The whole idea behind studying history is to learn from mistakes from the past and not repeat that. With that in mind, we’ll discuss some famous social media fails in a short series to see what we can learn from companies, organizations, and people who got it spectacularly wrong.
Our first example is almost ancient considering how long social media have been around: it’s the infamous 2009 case commonly known as United Breaks Guitars.
Here’s what happened: country singer Dave Carroll’s guitar got severely damaged on a United flight. When his complaint was met with indifference and the negotiations lingered for nine months (!), he went public and recorded an epic YouTube video.
And by epic, I mean it went viral. Big time. It got 150,000 views on the first day, so go figure. To date, that’s over 15 million by the way.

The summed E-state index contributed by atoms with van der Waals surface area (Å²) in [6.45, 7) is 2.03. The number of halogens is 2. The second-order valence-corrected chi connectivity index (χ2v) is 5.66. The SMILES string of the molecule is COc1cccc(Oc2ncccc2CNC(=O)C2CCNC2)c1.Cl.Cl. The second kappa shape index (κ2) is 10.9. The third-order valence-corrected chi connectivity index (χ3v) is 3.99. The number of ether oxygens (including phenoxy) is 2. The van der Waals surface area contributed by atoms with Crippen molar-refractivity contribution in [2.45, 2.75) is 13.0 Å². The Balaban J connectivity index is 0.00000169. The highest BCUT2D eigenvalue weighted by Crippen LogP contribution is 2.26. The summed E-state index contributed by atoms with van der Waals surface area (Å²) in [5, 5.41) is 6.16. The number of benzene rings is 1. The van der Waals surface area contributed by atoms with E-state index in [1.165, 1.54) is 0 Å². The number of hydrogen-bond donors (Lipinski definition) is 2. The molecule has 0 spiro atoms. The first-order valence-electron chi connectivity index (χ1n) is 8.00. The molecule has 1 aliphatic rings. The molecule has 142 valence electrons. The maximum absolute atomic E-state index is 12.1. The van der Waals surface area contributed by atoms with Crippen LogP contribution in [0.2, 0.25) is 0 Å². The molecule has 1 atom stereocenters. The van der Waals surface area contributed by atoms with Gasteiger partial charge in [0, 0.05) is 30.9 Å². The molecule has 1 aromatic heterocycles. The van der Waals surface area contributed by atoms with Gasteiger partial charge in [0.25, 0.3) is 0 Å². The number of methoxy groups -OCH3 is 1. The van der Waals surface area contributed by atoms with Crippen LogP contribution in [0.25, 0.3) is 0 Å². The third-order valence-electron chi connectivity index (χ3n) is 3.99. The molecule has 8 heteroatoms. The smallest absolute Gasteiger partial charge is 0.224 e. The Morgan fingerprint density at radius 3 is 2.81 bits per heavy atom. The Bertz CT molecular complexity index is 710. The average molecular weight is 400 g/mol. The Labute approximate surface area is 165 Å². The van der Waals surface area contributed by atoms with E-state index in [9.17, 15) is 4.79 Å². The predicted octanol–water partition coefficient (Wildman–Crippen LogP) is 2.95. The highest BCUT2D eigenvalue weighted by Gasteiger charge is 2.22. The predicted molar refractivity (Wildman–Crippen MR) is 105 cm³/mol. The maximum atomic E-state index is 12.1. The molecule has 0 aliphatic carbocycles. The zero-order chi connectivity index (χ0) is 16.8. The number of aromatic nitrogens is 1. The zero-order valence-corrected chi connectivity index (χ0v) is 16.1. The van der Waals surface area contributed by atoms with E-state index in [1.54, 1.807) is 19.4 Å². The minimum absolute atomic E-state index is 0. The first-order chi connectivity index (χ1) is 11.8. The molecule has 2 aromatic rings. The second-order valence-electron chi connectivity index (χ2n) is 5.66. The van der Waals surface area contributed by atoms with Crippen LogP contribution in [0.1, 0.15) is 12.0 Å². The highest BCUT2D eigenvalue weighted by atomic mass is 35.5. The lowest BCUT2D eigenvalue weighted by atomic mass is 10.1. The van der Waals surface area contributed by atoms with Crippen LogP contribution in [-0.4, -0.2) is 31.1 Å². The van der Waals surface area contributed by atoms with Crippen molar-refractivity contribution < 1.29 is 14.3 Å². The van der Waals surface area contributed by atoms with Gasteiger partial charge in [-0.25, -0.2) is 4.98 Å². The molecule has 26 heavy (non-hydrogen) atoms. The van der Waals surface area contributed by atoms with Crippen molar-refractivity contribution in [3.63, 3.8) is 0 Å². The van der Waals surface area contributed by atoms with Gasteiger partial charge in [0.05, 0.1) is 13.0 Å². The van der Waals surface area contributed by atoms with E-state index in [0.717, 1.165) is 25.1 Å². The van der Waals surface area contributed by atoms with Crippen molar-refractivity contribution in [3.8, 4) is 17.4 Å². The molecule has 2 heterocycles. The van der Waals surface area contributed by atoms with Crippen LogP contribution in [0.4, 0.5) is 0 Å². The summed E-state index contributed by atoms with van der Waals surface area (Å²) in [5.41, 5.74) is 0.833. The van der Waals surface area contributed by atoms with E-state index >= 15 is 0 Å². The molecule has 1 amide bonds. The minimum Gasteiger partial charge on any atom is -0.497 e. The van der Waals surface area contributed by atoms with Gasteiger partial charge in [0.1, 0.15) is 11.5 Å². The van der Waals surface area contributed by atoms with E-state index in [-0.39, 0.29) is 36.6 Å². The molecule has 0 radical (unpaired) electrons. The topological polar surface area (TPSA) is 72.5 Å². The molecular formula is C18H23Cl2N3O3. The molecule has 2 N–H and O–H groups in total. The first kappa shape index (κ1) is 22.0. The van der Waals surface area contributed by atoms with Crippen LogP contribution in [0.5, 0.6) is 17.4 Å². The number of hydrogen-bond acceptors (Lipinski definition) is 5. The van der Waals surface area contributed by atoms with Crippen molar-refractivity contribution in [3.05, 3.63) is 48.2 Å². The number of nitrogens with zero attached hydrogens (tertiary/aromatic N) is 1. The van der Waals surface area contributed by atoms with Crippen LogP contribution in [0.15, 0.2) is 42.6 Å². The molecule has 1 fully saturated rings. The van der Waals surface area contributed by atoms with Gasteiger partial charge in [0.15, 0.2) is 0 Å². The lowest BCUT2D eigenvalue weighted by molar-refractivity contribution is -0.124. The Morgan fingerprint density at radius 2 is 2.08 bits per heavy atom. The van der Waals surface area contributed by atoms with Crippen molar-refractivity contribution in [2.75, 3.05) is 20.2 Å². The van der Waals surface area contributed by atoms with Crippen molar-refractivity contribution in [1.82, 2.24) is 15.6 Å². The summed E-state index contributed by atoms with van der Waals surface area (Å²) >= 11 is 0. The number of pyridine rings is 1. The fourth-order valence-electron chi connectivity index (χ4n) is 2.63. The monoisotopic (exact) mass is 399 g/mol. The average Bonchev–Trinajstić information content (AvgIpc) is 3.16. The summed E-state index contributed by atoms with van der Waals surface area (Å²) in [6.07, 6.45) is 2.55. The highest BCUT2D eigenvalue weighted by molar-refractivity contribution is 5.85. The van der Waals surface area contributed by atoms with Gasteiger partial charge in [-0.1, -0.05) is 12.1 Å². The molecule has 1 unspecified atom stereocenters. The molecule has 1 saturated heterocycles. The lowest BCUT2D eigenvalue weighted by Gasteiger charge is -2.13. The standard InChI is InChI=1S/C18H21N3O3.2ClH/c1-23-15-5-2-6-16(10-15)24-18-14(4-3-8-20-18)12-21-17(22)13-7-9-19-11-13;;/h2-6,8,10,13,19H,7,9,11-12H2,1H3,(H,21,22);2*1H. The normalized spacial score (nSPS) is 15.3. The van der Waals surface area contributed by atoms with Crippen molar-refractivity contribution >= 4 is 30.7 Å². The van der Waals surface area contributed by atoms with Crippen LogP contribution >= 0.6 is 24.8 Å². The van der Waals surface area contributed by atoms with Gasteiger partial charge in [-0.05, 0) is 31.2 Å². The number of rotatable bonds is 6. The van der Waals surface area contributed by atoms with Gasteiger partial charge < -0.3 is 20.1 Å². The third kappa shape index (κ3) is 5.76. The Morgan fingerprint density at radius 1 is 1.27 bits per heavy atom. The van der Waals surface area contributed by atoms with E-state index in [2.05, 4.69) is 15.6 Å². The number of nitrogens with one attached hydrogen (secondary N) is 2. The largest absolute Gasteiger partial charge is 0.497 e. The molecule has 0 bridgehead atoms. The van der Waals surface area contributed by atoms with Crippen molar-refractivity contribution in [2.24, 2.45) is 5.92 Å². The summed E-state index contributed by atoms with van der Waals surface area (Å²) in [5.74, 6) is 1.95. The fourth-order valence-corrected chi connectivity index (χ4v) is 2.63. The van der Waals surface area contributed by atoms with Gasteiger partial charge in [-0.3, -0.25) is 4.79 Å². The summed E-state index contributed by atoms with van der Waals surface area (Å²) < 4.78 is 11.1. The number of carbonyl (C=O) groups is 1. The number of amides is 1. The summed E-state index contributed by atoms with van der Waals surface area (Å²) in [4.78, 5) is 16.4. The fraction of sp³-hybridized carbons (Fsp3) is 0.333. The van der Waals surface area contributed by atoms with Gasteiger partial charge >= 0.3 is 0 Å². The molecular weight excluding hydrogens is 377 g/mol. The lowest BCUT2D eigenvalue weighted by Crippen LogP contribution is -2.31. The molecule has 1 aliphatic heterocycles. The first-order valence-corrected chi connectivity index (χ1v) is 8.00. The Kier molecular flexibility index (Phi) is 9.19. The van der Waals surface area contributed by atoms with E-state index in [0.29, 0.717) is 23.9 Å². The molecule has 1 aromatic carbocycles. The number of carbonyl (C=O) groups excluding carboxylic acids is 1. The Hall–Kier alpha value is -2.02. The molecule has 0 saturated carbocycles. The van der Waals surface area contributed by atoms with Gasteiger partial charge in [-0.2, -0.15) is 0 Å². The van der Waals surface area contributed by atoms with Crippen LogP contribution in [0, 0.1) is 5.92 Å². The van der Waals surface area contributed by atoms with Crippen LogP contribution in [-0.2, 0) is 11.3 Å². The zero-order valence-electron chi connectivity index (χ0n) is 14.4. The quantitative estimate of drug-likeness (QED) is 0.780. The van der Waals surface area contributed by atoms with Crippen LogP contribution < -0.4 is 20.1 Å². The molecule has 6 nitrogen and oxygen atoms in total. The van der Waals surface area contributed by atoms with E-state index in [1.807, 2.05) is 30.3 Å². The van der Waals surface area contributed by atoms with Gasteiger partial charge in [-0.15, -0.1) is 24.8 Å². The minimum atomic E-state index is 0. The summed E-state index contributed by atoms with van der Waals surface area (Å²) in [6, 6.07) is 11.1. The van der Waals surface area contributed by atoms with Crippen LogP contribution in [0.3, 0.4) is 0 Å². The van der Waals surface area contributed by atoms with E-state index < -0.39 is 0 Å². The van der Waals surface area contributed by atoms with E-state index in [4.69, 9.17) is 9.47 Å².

No wonder, the video was hilarious, even if you don’t like country music.
[Video via YouTube]
That’s where it got interesting. United responded by calling Carroll and tried to work out a solution. They did reach a solution in the end, but by that time the damage was done. United’s stock even took a hit, but that may have been a coincidence as other airlines’ stock didn’t do well during that time either.
What We Can Learn
What can we learn from the classic case of United breaks guitars? What social media fail happened and what is our main lesson here?
- United didn’t respond to the incident initially via social media. Big mistake. Once a case has gone viral it’s public, so a private response won’t do. You have to respond via the same channels the case is being ‘communicated’ through. In this case, a United YouTube video in the same style where they apologized would have made a big difference. By the time they did respond, it was too late.
- Customer service has changed. Bad customer service can haunt you for a long time. Ask United, whose reputation still suffers six years after this incident. How you treat customers is no longer a private matter, since social media savvy customers can and will make it a public one.
Next up in our social media fails series: the case of a woman whose career and reputation was destroyed by one single tweet.